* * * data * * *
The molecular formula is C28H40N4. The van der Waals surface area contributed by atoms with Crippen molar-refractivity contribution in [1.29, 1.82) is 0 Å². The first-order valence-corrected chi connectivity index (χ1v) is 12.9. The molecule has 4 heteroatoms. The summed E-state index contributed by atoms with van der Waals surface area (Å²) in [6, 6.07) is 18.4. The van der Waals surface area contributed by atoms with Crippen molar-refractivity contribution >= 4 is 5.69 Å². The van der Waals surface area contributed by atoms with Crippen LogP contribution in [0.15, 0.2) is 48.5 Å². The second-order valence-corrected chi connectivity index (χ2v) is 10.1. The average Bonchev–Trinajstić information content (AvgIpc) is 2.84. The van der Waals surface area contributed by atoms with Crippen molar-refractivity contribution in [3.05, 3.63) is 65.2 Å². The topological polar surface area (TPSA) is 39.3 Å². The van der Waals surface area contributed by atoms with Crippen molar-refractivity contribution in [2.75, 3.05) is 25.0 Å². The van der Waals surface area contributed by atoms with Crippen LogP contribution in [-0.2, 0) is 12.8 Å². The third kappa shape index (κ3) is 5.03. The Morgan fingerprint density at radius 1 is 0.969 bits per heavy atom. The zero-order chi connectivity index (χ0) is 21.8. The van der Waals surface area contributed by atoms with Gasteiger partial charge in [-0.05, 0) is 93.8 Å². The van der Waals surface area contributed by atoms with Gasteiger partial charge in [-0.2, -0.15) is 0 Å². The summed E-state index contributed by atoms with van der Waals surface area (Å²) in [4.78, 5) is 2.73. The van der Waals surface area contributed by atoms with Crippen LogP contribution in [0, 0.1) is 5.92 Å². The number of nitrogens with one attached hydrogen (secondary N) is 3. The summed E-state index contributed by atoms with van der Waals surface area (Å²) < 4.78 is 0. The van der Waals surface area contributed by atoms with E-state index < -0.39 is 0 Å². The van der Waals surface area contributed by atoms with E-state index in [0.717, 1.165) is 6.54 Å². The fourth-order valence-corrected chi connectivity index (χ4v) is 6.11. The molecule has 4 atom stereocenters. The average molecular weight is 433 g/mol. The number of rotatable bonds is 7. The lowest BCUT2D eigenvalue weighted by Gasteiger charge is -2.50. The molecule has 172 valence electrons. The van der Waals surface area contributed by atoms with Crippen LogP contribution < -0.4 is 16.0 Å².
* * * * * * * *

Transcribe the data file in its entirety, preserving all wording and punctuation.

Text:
The molecular formula is C28H40N4. The van der Waals surface area contributed by atoms with Crippen molar-refractivity contribution in [1.29, 1.82) is 0 Å². The first-order valence-corrected chi connectivity index (χ1v) is 12.9. The molecule has 4 heteroatoms. The summed E-state index contributed by atoms with van der Waals surface area (Å²) in [6, 6.07) is 18.4. The van der Waals surface area contributed by atoms with Crippen molar-refractivity contribution >= 4 is 5.69 Å². The van der Waals surface area contributed by atoms with Crippen LogP contribution in [0.15, 0.2) is 48.5 Å². The second-order valence-corrected chi connectivity index (χ2v) is 10.1. The average Bonchev–Trinajstić information content (AvgIpc) is 2.84. The van der Waals surface area contributed by atoms with Crippen molar-refractivity contribution in [3.05, 3.63) is 65.2 Å². The topological polar surface area (TPSA) is 39.3 Å². The van der Waals surface area contributed by atoms with Crippen molar-refractivity contribution in [2.75, 3.05) is 25.0 Å². The van der Waals surface area contributed by atoms with Crippen LogP contribution in [-0.2, 0) is 12.8 Å². The third kappa shape index (κ3) is 5.03. The Morgan fingerprint density at radius 1 is 0.969 bits per heavy atom. The zero-order chi connectivity index (χ0) is 21.8. The van der Waals surface area contributed by atoms with Gasteiger partial charge in [-0.05, 0) is 93.8 Å². The van der Waals surface area contributed by atoms with Gasteiger partial charge in [-0.2, -0.15) is 0 Å². The summed E-state index contributed by atoms with van der Waals surface area (Å²) in [4.78, 5) is 2.73. The van der Waals surface area contributed by atoms with Crippen LogP contribution in [0, 0.1) is 5.92 Å². The number of nitrogens with one attached hydrogen (secondary N) is 3. The summed E-state index contributed by atoms with van der Waals surface area (Å²) < 4.78 is 0. The van der Waals surface area contributed by atoms with E-state index < -0.39 is 0 Å². The van der Waals surface area contributed by atoms with E-state index in [0.717, 1.165) is 6.54 Å². The fourth-order valence-corrected chi connectivity index (χ4v) is 6.11. The molecule has 4 atom stereocenters. The average molecular weight is 433 g/mol. The number of rotatable bonds is 7. The lowest BCUT2D eigenvalue weighted by Gasteiger charge is -2.50. The molecule has 172 valence electrons. The van der Waals surface area contributed by atoms with Crippen LogP contribution < -0.4 is 16.0 Å².